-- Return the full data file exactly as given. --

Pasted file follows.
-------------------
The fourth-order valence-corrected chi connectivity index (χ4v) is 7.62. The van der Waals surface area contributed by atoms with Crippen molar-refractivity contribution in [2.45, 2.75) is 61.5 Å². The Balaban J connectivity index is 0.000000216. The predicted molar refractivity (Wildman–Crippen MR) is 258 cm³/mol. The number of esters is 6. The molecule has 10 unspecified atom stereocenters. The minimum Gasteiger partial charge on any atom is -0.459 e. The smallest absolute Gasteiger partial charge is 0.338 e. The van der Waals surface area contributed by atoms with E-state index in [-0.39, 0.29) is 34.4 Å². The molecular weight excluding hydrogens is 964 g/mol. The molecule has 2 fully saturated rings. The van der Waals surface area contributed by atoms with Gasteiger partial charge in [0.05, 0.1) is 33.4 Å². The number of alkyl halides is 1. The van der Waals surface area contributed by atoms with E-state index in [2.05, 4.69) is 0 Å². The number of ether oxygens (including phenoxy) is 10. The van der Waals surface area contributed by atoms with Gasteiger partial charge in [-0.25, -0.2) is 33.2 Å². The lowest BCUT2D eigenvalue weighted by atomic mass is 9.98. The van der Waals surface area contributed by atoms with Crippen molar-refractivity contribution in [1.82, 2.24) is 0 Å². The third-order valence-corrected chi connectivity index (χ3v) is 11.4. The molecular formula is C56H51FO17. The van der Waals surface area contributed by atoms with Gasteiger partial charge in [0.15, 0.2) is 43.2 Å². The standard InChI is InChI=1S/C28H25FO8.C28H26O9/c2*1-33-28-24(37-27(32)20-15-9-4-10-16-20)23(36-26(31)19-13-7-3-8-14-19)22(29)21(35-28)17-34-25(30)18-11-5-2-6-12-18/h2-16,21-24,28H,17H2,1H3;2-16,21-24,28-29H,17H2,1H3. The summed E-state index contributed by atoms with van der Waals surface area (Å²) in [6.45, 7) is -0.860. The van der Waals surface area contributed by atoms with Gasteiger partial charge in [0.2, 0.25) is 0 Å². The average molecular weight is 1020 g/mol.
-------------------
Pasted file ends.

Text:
The fourth-order valence-corrected chi connectivity index (χ4v) is 7.62. The van der Waals surface area contributed by atoms with Crippen molar-refractivity contribution in [2.45, 2.75) is 61.5 Å². The Balaban J connectivity index is 0.000000216. The predicted molar refractivity (Wildman–Crippen MR) is 258 cm³/mol. The number of esters is 6. The molecule has 10 unspecified atom stereocenters. The minimum Gasteiger partial charge on any atom is -0.459 e. The smallest absolute Gasteiger partial charge is 0.338 e. The van der Waals surface area contributed by atoms with E-state index in [-0.39, 0.29) is 34.4 Å². The molecular weight excluding hydrogens is 964 g/mol. The molecule has 2 fully saturated rings. The van der Waals surface area contributed by atoms with Gasteiger partial charge in [0.05, 0.1) is 33.4 Å². The number of alkyl halides is 1. The van der Waals surface area contributed by atoms with E-state index in [2.05, 4.69) is 0 Å². The number of ether oxygens (including phenoxy) is 10. The van der Waals surface area contributed by atoms with Gasteiger partial charge in [-0.25, -0.2) is 33.2 Å². The lowest BCUT2D eigenvalue weighted by atomic mass is 9.98. The van der Waals surface area contributed by atoms with Crippen molar-refractivity contribution in [1.82, 2.24) is 0 Å². The third-order valence-corrected chi connectivity index (χ3v) is 11.4. The molecular formula is C56H51FO17. The van der Waals surface area contributed by atoms with Gasteiger partial charge in [0.15, 0.2) is 43.2 Å². The standard InChI is InChI=1S/C28H25FO8.C28H26O9/c2*1-33-28-24(37-27(32)20-15-9-4-10-16-20)23(36-26(31)19-13-7-3-8-14-19)22(29)21(35-28)17-34-25(30)18-11-5-2-6-12-18/h2-16,21-24,28H,17H2,1H3;2-16,21-24,28-29H,17H2,1H3. The summed E-state index contributed by atoms with van der Waals surface area (Å²) in [6.45, 7) is -0.860. The van der Waals surface area contributed by atoms with Gasteiger partial charge in [0.2, 0.25) is 0 Å². The average molecular weight is 1020 g/mol.